Future of NDIS in the Clarence Valley

The NDIS understands that respite services may be necessary for carers for that support
The NDIS understands that respite services may be necessary for carers for that support AlexRaths

FIVE years ago, Social Future's office in Grafton had just one staff member. Now they've grown to 22, and with their new office officially opening yesterday, CEO Tony Davies said they'll be here to help the Clarence Valley community for a long time to come.

Social Futures now delivers local area co-ordination for the NDIS, and Mr Davies said he was excited for the future of the service in the region.

"Today is an important milestone for us," he said.

"The Northern Rivers Social Development Council has been working in the Northern Rivers since the early 1970s to promote community develop. We're committed to the community and we've grown a lot and got a real commitment to people across the region. By having an office in Grafton with 22 staff here it's really demonstrating our commitment and also ensures we have local people on the ground and working with the many services we provide."

Mr Davies said yesterday was a proud day for Social Futures.

"We've been delivering programs in the Clarence Valley since 1996, and we've been lucky to grow our deliver and our commitment to the region with our other programs," he said.

"Five years ago we had one worker based in Grafton, and the chair of our board has been from Grafton and they've always asked us to commit more resources and that's what we've done. We've built up our presence and we're here to stay. We're based in the community, we're not a branch of a city based organisation. We're based in the Northern Rivers and we'll be here for a long time yet.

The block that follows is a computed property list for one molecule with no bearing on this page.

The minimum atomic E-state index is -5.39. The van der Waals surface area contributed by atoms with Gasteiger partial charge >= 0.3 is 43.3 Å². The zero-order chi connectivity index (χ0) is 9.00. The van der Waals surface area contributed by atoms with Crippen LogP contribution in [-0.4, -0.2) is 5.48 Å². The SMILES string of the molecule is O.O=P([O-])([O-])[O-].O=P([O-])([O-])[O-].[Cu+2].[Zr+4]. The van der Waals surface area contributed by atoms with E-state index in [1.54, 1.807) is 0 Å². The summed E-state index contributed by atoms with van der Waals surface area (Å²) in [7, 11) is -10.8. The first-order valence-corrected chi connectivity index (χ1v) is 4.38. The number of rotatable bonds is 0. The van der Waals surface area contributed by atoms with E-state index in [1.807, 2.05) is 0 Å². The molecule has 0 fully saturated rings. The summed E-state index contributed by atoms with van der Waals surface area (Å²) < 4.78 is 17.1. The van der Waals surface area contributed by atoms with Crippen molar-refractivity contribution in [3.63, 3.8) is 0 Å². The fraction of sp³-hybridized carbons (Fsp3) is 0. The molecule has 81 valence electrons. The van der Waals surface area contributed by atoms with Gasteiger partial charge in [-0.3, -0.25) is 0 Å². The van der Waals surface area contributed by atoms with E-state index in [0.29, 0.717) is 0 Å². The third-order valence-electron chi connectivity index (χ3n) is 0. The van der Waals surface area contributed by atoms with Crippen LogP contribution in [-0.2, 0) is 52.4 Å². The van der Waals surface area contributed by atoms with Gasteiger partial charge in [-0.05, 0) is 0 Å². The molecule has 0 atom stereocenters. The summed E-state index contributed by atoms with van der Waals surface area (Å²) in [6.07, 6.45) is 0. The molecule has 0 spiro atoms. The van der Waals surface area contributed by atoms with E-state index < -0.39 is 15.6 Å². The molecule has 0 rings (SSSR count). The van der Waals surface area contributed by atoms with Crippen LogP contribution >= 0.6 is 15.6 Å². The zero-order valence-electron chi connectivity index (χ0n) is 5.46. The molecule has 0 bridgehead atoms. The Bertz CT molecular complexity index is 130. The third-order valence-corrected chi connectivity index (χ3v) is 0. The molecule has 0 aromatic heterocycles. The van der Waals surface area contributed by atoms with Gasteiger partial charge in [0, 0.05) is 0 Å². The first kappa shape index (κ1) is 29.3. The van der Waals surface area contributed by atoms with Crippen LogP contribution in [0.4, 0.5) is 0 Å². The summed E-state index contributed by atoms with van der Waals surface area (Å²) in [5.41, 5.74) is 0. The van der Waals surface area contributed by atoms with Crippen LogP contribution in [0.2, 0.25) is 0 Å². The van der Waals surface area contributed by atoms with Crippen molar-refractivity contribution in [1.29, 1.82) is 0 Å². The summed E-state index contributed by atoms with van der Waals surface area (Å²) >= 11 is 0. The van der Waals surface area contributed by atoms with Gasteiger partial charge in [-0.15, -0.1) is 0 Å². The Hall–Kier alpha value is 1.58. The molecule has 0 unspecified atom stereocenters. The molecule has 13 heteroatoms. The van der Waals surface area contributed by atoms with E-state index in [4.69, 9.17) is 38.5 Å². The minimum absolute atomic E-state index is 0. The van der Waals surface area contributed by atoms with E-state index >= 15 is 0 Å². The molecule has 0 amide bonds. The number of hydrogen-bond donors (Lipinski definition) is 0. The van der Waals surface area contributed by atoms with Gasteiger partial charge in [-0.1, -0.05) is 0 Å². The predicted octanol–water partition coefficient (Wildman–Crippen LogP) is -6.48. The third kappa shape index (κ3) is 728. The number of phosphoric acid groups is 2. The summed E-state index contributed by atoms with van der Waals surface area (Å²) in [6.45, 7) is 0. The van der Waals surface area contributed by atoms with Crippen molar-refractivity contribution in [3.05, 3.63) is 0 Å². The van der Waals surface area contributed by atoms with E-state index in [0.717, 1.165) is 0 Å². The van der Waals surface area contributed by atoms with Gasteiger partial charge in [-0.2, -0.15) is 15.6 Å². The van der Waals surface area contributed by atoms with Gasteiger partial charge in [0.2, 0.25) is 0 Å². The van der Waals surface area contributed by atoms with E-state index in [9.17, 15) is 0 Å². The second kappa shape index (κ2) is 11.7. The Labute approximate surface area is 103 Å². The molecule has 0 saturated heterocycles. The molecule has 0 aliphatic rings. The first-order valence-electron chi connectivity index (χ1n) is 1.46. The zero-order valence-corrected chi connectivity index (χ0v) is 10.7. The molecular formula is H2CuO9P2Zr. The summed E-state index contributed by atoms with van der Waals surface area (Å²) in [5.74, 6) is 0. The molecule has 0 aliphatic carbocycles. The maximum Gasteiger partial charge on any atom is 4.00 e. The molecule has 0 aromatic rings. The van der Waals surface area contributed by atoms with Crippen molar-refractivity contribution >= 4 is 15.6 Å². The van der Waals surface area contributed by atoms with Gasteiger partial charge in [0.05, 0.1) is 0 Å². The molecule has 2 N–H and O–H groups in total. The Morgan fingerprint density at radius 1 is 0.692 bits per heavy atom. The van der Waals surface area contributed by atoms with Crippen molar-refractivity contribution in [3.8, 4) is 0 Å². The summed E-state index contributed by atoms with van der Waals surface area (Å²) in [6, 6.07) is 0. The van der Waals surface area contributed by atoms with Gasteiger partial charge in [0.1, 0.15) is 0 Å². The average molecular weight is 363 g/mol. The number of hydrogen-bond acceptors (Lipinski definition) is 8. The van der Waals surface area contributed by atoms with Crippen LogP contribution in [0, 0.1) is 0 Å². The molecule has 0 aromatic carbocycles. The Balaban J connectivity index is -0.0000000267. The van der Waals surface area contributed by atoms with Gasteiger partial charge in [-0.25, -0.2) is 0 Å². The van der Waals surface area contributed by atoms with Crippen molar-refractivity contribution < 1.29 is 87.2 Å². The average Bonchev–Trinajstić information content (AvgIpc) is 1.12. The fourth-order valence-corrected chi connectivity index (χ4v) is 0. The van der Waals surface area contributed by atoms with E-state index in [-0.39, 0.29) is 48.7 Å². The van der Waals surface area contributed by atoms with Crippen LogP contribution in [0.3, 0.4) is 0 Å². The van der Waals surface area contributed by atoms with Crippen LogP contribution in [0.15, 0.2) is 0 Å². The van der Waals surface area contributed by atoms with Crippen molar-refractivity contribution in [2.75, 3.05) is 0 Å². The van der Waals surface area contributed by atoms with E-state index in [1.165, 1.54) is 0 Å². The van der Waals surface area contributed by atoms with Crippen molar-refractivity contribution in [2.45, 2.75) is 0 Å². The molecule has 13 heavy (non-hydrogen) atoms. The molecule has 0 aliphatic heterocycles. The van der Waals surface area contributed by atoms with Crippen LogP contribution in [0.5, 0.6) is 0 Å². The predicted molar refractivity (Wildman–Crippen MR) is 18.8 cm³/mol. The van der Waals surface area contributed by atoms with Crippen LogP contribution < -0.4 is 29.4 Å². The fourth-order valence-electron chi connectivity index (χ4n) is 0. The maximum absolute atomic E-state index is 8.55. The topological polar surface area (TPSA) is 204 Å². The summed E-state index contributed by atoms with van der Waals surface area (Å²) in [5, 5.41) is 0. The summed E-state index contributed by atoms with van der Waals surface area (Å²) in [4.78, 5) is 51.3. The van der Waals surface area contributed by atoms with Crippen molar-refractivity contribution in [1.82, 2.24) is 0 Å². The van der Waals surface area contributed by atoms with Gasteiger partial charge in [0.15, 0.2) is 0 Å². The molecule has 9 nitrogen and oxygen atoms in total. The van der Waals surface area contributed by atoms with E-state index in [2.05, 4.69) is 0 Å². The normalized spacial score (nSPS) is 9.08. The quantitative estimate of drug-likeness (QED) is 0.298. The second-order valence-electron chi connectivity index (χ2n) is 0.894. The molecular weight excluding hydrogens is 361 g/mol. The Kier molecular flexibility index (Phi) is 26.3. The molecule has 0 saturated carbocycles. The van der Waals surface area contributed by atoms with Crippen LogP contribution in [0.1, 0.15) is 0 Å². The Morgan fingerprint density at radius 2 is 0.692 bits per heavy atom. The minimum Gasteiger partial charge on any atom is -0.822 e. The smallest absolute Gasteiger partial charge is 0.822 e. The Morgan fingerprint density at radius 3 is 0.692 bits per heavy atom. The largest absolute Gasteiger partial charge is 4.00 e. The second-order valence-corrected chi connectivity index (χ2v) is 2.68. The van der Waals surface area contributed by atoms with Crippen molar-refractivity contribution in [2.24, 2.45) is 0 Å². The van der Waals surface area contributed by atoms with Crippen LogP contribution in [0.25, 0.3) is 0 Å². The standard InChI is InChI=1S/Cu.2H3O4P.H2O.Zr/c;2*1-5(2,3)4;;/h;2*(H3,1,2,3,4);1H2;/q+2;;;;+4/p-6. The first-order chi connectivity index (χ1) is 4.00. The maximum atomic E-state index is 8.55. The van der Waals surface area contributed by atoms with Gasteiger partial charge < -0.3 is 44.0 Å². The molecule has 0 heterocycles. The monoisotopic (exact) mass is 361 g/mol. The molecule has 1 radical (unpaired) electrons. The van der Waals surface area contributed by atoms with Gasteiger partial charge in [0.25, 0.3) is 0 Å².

"I really want to pay tribute to the incredible work of staff who have pulled this together, they've done a fantastic job."

Topics:  clarence development clarence valley ndis social futures

New Highway proposal won't avoid Ulmarra

The Pacific Highway is blocked in both directions after a truck crashed at Ulmarra about 6.30am Saturday. Photo: Adam Hourigan

Promise to end carnage not so clear after new highway modification

10 things to do this week

Diane Lee of Townsend was named the 2017 Clarence Valley Citizen of the Year at a dinner at the South Grafton Ex-Servicemen's Club.

Looking for something to do?

New highway junction could lead to disaster

WORRIED: Glenugie resident Dick Hughes is concerned about the plans for Eight Mile Lane to be used as an access point to the new Pacific Highway.

Proposal has potential to create black spot

Local Partners